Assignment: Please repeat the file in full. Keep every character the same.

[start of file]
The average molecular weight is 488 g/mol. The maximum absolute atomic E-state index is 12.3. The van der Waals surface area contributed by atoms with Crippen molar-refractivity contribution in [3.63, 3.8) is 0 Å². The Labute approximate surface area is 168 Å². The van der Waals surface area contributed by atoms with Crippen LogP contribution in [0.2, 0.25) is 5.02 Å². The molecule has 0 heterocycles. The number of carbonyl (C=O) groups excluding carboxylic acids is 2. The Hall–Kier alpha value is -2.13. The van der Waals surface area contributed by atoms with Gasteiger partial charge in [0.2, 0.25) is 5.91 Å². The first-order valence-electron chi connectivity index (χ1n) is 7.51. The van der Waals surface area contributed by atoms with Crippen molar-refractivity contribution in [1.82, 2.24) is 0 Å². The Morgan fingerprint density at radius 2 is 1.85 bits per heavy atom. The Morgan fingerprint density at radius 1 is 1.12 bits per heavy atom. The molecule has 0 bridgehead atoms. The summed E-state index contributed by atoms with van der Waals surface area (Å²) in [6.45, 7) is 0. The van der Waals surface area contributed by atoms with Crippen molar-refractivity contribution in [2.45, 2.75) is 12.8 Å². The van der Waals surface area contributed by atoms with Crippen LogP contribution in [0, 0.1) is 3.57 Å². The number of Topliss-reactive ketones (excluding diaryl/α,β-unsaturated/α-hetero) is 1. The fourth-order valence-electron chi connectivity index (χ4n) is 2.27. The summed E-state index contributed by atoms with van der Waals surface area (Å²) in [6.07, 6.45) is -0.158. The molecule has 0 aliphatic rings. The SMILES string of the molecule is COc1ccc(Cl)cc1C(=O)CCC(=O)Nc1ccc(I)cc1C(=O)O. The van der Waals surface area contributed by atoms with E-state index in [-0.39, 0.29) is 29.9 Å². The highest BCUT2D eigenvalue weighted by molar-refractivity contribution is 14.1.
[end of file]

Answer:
The average molecular weight is 488 g/mol. The maximum absolute atomic E-state index is 12.3. The van der Waals surface area contributed by atoms with Crippen molar-refractivity contribution in [3.63, 3.8) is 0 Å². The Labute approximate surface area is 168 Å². The van der Waals surface area contributed by atoms with Crippen LogP contribution in [0.2, 0.25) is 5.02 Å². The molecule has 0 heterocycles. The number of carbonyl (C=O) groups excluding carboxylic acids is 2. The Hall–Kier alpha value is -2.13. The van der Waals surface area contributed by atoms with Gasteiger partial charge in [0.2, 0.25) is 5.91 Å². The first-order valence-electron chi connectivity index (χ1n) is 7.51. The van der Waals surface area contributed by atoms with Crippen molar-refractivity contribution in [1.82, 2.24) is 0 Å². The Morgan fingerprint density at radius 2 is 1.85 bits per heavy atom. The Morgan fingerprint density at radius 1 is 1.12 bits per heavy atom. The molecule has 0 bridgehead atoms. The summed E-state index contributed by atoms with van der Waals surface area (Å²) in [6.45, 7) is 0. The van der Waals surface area contributed by atoms with Crippen molar-refractivity contribution in [2.45, 2.75) is 12.8 Å². The van der Waals surface area contributed by atoms with Crippen LogP contribution in [0, 0.1) is 3.57 Å². The number of Topliss-reactive ketones (excluding diaryl/α,β-unsaturated/α-hetero) is 1. The fourth-order valence-electron chi connectivity index (χ4n) is 2.27. The summed E-state index contributed by atoms with van der Waals surface area (Å²) in [6.07, 6.45) is -0.158. The molecule has 0 aliphatic rings. The SMILES string of the molecule is COc1ccc(Cl)cc1C(=O)CCC(=O)Nc1ccc(I)cc1C(=O)O. The van der Waals surface area contributed by atoms with E-state index in [-0.39, 0.29) is 29.9 Å². The highest BCUT2D eigenvalue weighted by molar-refractivity contribution is 14.1.